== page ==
Here’s 3 Things That Would’ve Been More Effective Than Gun Control to Prevent Mass Shootings

May of 2022 was a tragically bloody month that will forever be burned into the memories of Americans. In Uvalde, Texas, and Buffalo, New York, two different psychopath cowards sought out unarmed children and adults and slaughtered them in cold blood.

Instead of trying to understand what causes someone to want to harm innocent people, the state responded with reactionary measures to limit the rights of law-abiding citizens. New York led the way with tyrannical bills that outlawed passive resistance to bullets with a body armor ban. The feds followed suit with a bipartisan bill to remove due process with a national red flag law.

As TFTP has reported at length, red flag laws do little to prevent mass shootings and a lot to trample the rights of law-abiding citizens.

Citizens targeted by these laws are deemed guilty first, and only after their guns are taken will they have a chance to defend themselves in court. This is the de facto removal of due process.

Despite what officials and the fact-checkers claim when a person is stripped of their constitutional rights, albeit temporarily, without being given a chance to make their case based on what can be entirely arbitrary accusations, this is the removal of due process. It doesn’t work and is rife for abuse as there is no way to stop an estranged spouse from calling the police repeatedly and telling them their ex is threatening to cause harm to themselves or others.

What’s more, as we’ve pointed out, red flag laws do not stop mass murdering psychopaths from obtaining weapons and causing harm.

While guns certainly play a role in these horrifying murders, they are only part of the issue. Gun control laws that target law-abiding citizens will do nothing to stop mass murdering psychopaths from causing grave harm. If the government were truly interested in saving lives and preventing further tragedies like Uvalde, they would look into what causes a person to do such horrible acts.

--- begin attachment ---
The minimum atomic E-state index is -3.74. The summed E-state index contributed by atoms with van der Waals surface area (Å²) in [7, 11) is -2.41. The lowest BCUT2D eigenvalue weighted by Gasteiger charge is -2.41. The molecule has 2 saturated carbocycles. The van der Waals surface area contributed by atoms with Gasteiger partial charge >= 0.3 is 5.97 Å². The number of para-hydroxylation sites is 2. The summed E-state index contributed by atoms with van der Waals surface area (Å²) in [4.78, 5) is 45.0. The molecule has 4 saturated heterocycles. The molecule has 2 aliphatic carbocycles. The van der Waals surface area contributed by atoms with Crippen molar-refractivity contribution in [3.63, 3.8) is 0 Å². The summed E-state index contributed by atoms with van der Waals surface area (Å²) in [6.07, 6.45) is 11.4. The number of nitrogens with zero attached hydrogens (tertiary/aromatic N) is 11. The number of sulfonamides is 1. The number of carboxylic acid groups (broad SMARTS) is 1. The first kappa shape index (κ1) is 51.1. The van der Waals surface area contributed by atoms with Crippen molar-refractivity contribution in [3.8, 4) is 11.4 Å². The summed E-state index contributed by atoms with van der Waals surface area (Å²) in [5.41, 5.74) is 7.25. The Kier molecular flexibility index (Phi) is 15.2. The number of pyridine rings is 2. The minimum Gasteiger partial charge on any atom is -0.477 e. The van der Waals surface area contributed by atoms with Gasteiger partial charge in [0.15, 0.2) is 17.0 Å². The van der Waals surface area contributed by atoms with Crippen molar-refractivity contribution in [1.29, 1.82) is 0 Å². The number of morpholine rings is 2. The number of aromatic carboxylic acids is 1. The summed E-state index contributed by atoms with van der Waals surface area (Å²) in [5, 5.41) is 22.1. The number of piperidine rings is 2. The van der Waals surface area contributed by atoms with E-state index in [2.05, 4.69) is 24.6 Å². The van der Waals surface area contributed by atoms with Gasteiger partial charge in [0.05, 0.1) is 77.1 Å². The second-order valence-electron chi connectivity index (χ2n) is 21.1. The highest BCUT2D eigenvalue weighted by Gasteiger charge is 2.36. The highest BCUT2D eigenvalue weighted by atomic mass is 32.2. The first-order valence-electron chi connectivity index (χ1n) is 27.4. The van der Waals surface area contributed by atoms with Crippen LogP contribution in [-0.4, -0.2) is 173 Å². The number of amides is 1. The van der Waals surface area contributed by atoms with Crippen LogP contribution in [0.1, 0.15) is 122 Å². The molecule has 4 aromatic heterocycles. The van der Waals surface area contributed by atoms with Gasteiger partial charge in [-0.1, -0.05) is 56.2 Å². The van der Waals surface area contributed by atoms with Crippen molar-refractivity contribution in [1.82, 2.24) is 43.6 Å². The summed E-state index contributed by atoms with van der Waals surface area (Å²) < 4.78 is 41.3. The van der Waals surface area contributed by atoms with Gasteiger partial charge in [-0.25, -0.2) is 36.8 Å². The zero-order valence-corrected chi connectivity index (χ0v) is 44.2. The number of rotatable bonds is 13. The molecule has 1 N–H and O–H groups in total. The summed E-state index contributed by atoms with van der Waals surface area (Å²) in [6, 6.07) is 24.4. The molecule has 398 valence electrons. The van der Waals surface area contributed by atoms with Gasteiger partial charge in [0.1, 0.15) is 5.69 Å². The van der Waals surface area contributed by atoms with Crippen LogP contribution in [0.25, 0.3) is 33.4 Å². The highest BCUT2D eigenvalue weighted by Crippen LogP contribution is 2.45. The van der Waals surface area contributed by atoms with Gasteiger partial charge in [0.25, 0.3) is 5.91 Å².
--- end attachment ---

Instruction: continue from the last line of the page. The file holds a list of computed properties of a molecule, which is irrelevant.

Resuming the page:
Because the state’s reactionary nature is highly ineffective, the Free Thought Project has come up with three potential solutions to preventing mass shootings that don’t include disarming or trampling the rights of law-abiding citizens.

1. Stop idolizing the shooters in the media

The media all too often immortalize mass murderers in America. They have their photos plastered on televisions across the country and names burned into the pages of American history forever with the blood of the innocent.

Suppose the shooter fits one of the many divisive narratives. In that case, they get even more notoriety in the corporate press as the controversy drives traffic to websites, increasing revenue and creating profit from murder.

As TFTP has previously pointed out, a 2017 study found that the “contagion” effect of copycat mass shooters is real and usually occurs roughly 7 to 13 days after the original shooting. According to the study: